Boris Johnson’s Rwanda migrant announcement is a lazy diversion tactic at best

It’s inevitable that when Boris Johnson finds himself in hot water, he looks desperately for ways to deflect the anger felt by the British public. But his latest attempt by him to shirk responsibility and get people to look the other way comes with a human cost attached.

The prime minister is set to give a speech today on the government’s “New Plan for Immigration”, which will see migrants and asylum seekers arriving in the UK “offshored” more than 4,000 miles away in Rwanda, while they await the Home Office’s decision on their status.

Not only will this likely prolong the already lengthy and flawed process of asylum decisions, it will serve to strengthen the concept of “otherness”, sending a clear message that we don’t want to help and asylum seeker are “not our problem”.

The announcement comes just one week after the government’s refugee minister, Lord Harrington, denied the plans would be going ahead. During an interview on LBC last Tuesday, he said: “If it’s happening in the Home Office on the same corridor that I’m in, they haven’t told me about it.”

He added: “We’re having enough difficulty getting them from Ukraine to our country – there’s no possibility of sending them to Rwanda.”

Arriving in Kigali ahead of today’s talks, home secretary Priti Patel called the move – which is expected to cost the British taxpayer an initial £120m to implement – ​​a “significant moment”, seemingly overlooking the fact that we’re already facing a cost- of-living crisis and this plan will further increase the tax burden.

In response to the news, Enver Solomon, of the Refugee Council, warned that this plan could lead to “more human suffering and chaos”, and that when this model has been adopted before, it has paved the way for poor mental health and opens migrants up to the threat of people smugglers.

The shadow home secretary, Yvette Cooper, also slammed the “unworkable, unethical and extortionate” decision, calling it a “desperate and shameful” attempt to “distract from his own law-breaking”. And she’s right, of course.

The prime minister’s diversion tactics shouldn’t come as a surprise to anyone who has kept up with his premiership over the past two-and-a-bit years.

When the Omicron variant rapidly spread in December, Johnson was in talks with his cabinet about bringing in new restrictions. Now, while some saw this as a valiant attempt to safeguard the public and implement a plan for the “greater good”, he was in fact using it as a “dead cat” strategy to avert attention from the Partygate scandal which was gradually unfolding.

It’s a tactic Johnson is familiar with, having written extensively on the subject in his former column at The Telegraph. To quote the prime minister: “There is one thing that is absolutely certain about throwing a dead cat on the dining room table.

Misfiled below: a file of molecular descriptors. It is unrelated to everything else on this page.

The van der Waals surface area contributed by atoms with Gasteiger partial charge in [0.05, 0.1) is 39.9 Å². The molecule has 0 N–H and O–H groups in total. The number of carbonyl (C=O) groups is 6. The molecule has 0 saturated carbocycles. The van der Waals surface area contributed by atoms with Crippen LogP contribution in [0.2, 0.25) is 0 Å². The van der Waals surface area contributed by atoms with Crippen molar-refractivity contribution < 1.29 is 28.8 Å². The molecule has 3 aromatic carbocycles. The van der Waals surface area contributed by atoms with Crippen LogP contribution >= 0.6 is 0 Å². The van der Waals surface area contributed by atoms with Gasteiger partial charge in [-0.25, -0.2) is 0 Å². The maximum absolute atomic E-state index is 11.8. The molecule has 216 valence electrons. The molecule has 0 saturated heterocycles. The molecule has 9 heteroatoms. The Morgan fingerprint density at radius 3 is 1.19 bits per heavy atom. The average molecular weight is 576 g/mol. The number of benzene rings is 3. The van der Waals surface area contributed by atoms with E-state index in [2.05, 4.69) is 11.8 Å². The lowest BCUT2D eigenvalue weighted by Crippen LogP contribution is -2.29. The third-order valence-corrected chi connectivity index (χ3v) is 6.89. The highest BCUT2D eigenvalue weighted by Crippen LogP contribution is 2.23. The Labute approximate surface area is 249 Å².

“Everyone will shout ‘Jeez, mate, there’s a dead cat on the table!’; in other words they will be talking about the dead cat, the thing you want them to talk about, and they will not be talking about the issue that has been causing you so much grief.”

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As part of the so-called “Operation Red Meat” last year, which referred to a flurry of policies intended to improve Johnson’s fortunes in the face of Partygate allegations, the prime minister teased that TV license fees could be replaced after 2027 (when the current deal ends). Then came Michael Gove’s “levelling up” plans to boost opportunity and prosperity, as well as the buckling NHS.

It was then, also, that Mr Johnson started to discuss plans to take tougher action against Channel crossings – because when in doubt, talk about the “immigration crisis”. Instead of taking ownership of his own behavior and that of his government from him, he would rather stoke the fires of anti-immigration sentiment and create further divides in our already factional society.

When people are desperate – and we are, after two years of lockdown, the strain on our NHS, a cost-of-living crisis and disastrous unemployment rates – they will go to extremes. They want someone to blame and radical promises to improve their situation. But Boris Johnson and his cronies rarely bear the brunt. Instead, they use migrants and asylum seekers as scapegoats, using divisive language and marketing ploys.

There’s a clear difference between saving people money on their TV license and risking people’s lives. This sinister operation must be cut short.

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George Holan

George Holan is chief editor at Plainsmen Post and has articles published in many notable publications in the last decade.

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